Too many low-paying jobs being created in Sarawak

3
1708
Kuching skyline - Photo credit: sarawak.gov.my

Tens of thousands of jobs can be found in the timber and oil-palm sectors in the state, but few locals want to work for such low pay, points out Andrew Lo.

We refer to the ultra defensive and paranoid response by PBB information chief Idris Buang, who resorted to personal attacks and wild accusations against union officials instead of tackling issues affecting workers in Sarawak.

Unlike him, we have no doubt that his statement has the full approval of PBB’s top leadership and was fully deliberated by their top level meeting. As he is the information chief, we must take his views as the official view of PBB.

It is shocking that the backbone party of the Sarawak state government resorted to personal attacks that illuminate their failure to engage constructively with workers in Sarawak on fundamental issues. It doesn’t understand what the difference is between the creation of jobs and the creation of decent jobs.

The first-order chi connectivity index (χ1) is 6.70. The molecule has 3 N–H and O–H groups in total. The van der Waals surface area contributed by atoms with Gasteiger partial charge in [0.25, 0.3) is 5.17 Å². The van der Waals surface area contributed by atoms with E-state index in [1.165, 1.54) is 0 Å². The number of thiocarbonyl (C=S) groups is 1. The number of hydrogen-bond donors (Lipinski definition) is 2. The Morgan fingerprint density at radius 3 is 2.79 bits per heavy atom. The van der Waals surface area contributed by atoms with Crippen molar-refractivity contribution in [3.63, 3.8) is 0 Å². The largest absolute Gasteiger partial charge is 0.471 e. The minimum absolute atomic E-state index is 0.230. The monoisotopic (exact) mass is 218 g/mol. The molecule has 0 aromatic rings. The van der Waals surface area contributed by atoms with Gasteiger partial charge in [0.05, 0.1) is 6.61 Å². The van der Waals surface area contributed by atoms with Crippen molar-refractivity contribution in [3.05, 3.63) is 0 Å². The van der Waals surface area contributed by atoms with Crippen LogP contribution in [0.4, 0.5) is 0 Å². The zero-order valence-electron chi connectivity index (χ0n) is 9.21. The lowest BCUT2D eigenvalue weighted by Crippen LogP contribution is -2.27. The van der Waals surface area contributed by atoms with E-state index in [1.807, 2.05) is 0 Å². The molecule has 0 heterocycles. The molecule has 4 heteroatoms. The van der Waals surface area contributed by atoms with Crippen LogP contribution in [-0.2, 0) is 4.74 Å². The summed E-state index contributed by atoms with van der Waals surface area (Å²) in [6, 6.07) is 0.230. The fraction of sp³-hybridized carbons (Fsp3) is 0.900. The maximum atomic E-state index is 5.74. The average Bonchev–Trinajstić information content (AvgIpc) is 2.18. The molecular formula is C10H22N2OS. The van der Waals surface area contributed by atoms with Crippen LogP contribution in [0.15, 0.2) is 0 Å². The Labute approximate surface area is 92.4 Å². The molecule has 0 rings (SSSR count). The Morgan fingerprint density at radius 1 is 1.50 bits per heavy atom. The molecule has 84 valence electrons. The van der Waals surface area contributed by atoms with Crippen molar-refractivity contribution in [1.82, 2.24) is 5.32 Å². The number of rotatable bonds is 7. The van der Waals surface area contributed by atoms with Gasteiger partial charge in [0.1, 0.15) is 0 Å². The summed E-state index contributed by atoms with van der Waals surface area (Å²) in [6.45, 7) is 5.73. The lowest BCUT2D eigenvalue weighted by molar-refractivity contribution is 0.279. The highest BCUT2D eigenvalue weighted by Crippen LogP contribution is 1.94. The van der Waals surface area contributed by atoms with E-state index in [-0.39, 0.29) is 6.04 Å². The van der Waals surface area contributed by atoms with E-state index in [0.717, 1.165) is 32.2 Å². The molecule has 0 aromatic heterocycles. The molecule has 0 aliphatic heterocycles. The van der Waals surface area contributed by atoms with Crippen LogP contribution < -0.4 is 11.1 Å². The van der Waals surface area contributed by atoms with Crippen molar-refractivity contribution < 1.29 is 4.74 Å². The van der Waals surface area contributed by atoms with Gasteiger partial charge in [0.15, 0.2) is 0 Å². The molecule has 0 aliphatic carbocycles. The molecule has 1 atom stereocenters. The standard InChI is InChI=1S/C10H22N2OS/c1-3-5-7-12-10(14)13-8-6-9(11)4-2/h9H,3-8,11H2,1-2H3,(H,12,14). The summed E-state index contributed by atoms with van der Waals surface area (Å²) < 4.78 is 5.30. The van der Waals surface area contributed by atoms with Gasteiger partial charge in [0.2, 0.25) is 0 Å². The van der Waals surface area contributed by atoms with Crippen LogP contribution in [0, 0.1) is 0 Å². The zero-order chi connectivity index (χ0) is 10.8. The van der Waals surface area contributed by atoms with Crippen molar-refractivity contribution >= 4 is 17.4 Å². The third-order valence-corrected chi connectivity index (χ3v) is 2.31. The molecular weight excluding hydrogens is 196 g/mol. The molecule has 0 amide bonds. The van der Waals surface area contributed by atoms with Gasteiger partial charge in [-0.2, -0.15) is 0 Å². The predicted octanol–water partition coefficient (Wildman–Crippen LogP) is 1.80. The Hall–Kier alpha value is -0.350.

There is absolutely no point in creating tens of thousands of jobs in timber and oil palm plantations only to have more than 80% filled by foreign workers. The oil palm industry’s own figures state that more than 80% of employees are only paid minimum wages, despite some working for more than 10 years.

READ MORE:  Malaysian workers deprived of RM2,700 as minimum wage

He refuses to address why not a single one out of the 29 ministers and assistant ministers is responsible for labour, despite their insisting that any laws relating to labour must have the consent of the state government.

The Sarawak division of the Malaysian Trades Union Congress has called for the setting up of such an important position since the time when our current governor was the chief minister and then during the tenure of the late Adenan Satem and of the current chief minister. Please do an online search of all our statements on this issue. We would be happy to provide Idris with hard copies.